N O R T H F I E L D  F A R M

Jan McCourt  Cold Overton, Rutland

My first reaction to Jan was simply that I liked him: my second, a feeling of admiration for the way he has pulled his life together after two serious setbacks.  As I write, he is in hospital after a third, which is perhaps too dreadful to call a mere setback: he has been run over by his tractor.  Years ago, the same thing happened to a cheesemaker called Doug Campbell.  Taking the cup to be half full rather than half empty — well, he's lucky to be alive and with every hope of a complete recovery.

When Jan bought Northfield, twelve years ago, he was an investment banker in the City.  His plan had been to continue in the City for at least another ten years: in the event, he lost his job in three.  He made no attempt to find another because, as he said, he wanted never again to be at other people's beck and call.  Instead, he decided to follow his heart and produce rare breed meat in a traditional, sustainable way.  It was 1997, when BSE was raging, which to him seemed the perfect moment to start a business of this kind.  His watchword was responsibility.  'I wanted to say to everyone, "You should take responsibility for what you eat."'  He isn't registered as organic, feeling that the word has been hijacked, but never uses chemical sprays or fertilizers on his land.

To start with, he stocked his farm with a small herd of Dexter cattle, a flock of grey-faced Dartmouth sheep, and Gloucester Old Spot pigs.  No BSE had ever been reported in a Dexter herd and he particularly likes the taste of the beef.  In his view (which doesn't agree with that of Richard Vines) breed makes a very considerable difference to taste.  'I have customers who definitely prefer some breeds to others, and specify which they want.'  He chose the grey-faced sheep because he had been told that they were the most biddable and easiest of all sheep to handle — adding: 'But they need to be shorn early because they get flies in their fleeces.'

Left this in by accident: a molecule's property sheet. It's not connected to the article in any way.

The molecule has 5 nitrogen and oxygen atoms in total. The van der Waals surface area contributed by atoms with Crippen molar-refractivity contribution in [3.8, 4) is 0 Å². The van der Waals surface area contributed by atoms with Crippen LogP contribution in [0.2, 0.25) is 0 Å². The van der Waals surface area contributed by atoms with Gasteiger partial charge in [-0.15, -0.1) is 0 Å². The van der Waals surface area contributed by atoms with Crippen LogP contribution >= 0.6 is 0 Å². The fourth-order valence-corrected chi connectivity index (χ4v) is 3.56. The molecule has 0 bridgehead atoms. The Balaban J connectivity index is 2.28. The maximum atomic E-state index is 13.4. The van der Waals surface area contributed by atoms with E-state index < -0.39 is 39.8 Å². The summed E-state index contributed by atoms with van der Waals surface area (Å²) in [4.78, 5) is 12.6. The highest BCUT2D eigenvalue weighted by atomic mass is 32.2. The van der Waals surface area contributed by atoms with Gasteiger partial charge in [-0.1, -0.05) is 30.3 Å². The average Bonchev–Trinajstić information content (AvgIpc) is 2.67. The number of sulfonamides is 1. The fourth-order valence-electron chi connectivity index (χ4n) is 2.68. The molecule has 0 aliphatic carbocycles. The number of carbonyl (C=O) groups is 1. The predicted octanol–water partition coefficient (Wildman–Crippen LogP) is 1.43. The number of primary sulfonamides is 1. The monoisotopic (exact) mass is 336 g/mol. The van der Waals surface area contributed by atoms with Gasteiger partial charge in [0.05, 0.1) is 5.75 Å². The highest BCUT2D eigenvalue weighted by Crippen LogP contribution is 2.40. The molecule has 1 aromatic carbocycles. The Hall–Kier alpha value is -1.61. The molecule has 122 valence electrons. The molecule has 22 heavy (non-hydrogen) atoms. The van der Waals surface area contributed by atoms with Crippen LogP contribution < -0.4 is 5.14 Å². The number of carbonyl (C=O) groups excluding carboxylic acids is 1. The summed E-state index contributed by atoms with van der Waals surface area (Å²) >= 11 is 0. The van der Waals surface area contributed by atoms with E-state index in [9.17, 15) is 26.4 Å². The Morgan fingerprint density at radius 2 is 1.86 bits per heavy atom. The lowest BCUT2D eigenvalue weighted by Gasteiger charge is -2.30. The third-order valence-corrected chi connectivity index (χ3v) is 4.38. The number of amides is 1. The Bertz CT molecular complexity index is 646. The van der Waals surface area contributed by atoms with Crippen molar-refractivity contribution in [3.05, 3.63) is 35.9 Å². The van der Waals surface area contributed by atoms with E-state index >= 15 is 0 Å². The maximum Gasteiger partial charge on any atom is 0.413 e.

He first went to Borough in 1999 and frankly acknowledges that without it, he wouldn't have a farm now.  Thanks to him, the same probably applies to many other farmers in the area.  Since he doesn't have enough stock to satisfy the Market demand, he also sells the meat of some forty or fifty other producers, who range from people with only two or three animals to fatteners with 400 or 500.  All of them rear their meat according to sustainable principles.  Not all of it is rare breed but he says: 'We have every rare breed coming through at one time or another' (which means that his stall offers a unique opportunity to judge for yourself how far breed affects taste).  By now, he himself has added Shorthorn and White Park cattle plus Jacob and Shetland sheep to his stock.  The cattle and pigs go to a small slaughterhouse forty to fifty minutes' drive away; the sheep travel only ten miles to Melton Mowbray.

While he was still working in the City, his wife managed the farm; thereafter, they ran it together for some years.  Then she left him.  Their daughter now lives with her, but they have two sons who have stayed with their father and love living on the farm as much as he does.  In her absence, Jan is helped by a loyal team of assistants — whom he will certainly need while he recovers.

The farmyard is decorated with neatly trimmed bay trees in pots.  On the day we went there was an energetic Dexter bull in one of the barns 'because we want to five the cows a rest'.  Another barn has been transformed into an immaculate shop selling gammon, bacon, sausages, burgers, salt brisket, and jellied shin of beef, all produced on the farm by two or three chefs, plus cheese, chutney, local free-range eggs, and a selection of puddings made by the egg producer.  Besides the shop and Borough (where he only sells meat) Jan supplies Roast at Borough and Tom Aikens, plus Hambleton Hall, which is nearby, and a number of other local restaurants.

Does it pay?  'Not really... But it's a passion.'